Formosa: Back to Beautiful
When the Portuguese first landed on Taiwan, they called it Ilha Formosa or “Beautiful Island.” However, Taiwan’s route to success has been far more prosaic — it rapidly industrialized by mass producing a wide range of consumer goods, including textiles and footwear, toys, bicycles, appliances and computer chips. It famously grew its economy via an export-driven model, making the “Made in Taiwan” label ubiquitous. However, the vast majority of its manufacturing business has been as an original equipment manufacturer (OEM), meaning Taiwanese firms largely produce parts or finished goods to the specifications of designs from international firms. Even today, Taiwan can claim few of its own global brands.
But increasingly, Taiwan's stronger emphasis on artistic endeavors may be encouraging a shift away from its default OEM status, fostering more creative pursuits, improved branding and aesthetics.
Last year, in a coup for the southern port city of Kaohsiung — perhaps Taiwan’s best-known industrial hub — Academy Award-winning Taiwanese filmmaker Ang Lee announced the opening of a state-of-the-art digital production facility. The center, built by the global visual effects and animation company credited for Lee’s critically acclaimed film “Life of Pi,” expects to eventually employ about 200 digital artists to work directly on Hollywood movies.
Kaohsiung has also been captivated recently by a dose of artistic whimsy — in the form of a giant, yellow rubber duckie floating in its harbor. Young and old alike have arrived by the thousands to take in the sight of the nearly 60-foot-tall sculpture by Dutch artist Florentijn Hofman, whose ducks have been making their way around the world with stops including Pittsburgh, Sao Paulo, Sydney and Hong Kong.
I was able to check out this duck craze myself while visiting Kaohsiung last month. School children arrived by the busloads, donning duck bill noise makers, and couples strolled among street vendors in matching duck T-shirts. Among the seemingly endless array of duck-related memorabilia for sale were stuffed ducks, duck keychains, duck face masks, duck towels, duck pastries, duck balloons and even duck smartphone cases. The exhibition, which has garnered tremendous enthusiasm in Taiwan, is estimated to draw more than 3 million visitors during its month on display.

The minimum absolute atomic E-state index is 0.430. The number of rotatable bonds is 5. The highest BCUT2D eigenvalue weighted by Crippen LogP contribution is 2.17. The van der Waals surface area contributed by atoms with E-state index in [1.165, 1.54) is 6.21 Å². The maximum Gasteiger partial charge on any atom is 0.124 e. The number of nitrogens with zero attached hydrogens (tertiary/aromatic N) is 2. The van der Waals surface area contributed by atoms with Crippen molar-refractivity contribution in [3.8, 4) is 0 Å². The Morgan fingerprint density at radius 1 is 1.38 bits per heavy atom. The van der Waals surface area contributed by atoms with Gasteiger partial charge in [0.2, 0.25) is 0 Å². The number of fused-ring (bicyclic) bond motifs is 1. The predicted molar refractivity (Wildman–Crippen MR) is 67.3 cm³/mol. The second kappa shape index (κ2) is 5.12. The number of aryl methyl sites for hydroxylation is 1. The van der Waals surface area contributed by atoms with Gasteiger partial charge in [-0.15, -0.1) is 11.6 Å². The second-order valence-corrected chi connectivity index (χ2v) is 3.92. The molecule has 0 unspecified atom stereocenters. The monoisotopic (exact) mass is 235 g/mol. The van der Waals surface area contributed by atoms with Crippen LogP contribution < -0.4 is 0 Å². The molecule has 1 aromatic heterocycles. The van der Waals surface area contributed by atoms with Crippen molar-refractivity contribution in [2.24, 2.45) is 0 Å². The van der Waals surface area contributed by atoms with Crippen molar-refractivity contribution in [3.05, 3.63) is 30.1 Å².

Besides evoking a sense of childhood joyfulness, the duck’s presence and popularity is a nod to the rise in support for public art projects throughout the island. Now a well-funded and well-sponsored focus of official government cultural policy, public art works in Taiwan have reached record levels in recent years. Even the river that flows into the harbor playing bathtub to Hofman’s duck has been revitalized and beautified in just the past decade or so. A massive restoration program began in 1999 to correct decades of industrial waste pollution flowing into the once-rancid river. Now its banks and bridges feature several light sculptures, and the grassy parks lining the Love River, as it is has been rebranded, boast romantic nooks, outdoor cafes with live music, a night market and bicycle paths.
Home to Taiwan’s largest harbor and a major container port, Kaohsiung has also used public art to embrace and showcase its maritime and urban industrial history. Events include the biennial Steel and Iron Sculpture Festival and an International Container Arts Festival, in which contemporary artists from around the world transform 20-foot shipping containers into avant-garde art installations.
Even more encouraging, Taiwan appointed its first culture minister, Lung Ying-Tai, just last year. A former essayist and renowned cultural critic, Lung is tasked with forming cultural policies and has set “international recognition” of Taiwan’s arts high on her agenda. Just this summer, her ministry announced it would begin offering more than US$440,000 in annual grants to support the island’s emerging artists. This push to put Taiwanese art on the map mirrors the ambitions of its business community.
Taiwanese firms as a whole may still have a long way to go to achieve universal branding appeal. But hopefully, as Taiwan’s platforms for artistic exchange and intercultural dialogue continue to flourish, we will see a new breed of Taiwanese firms emerge with global prominence and brand awareness.
For the time being, at least, Taiwan can still revel in duck-mania.
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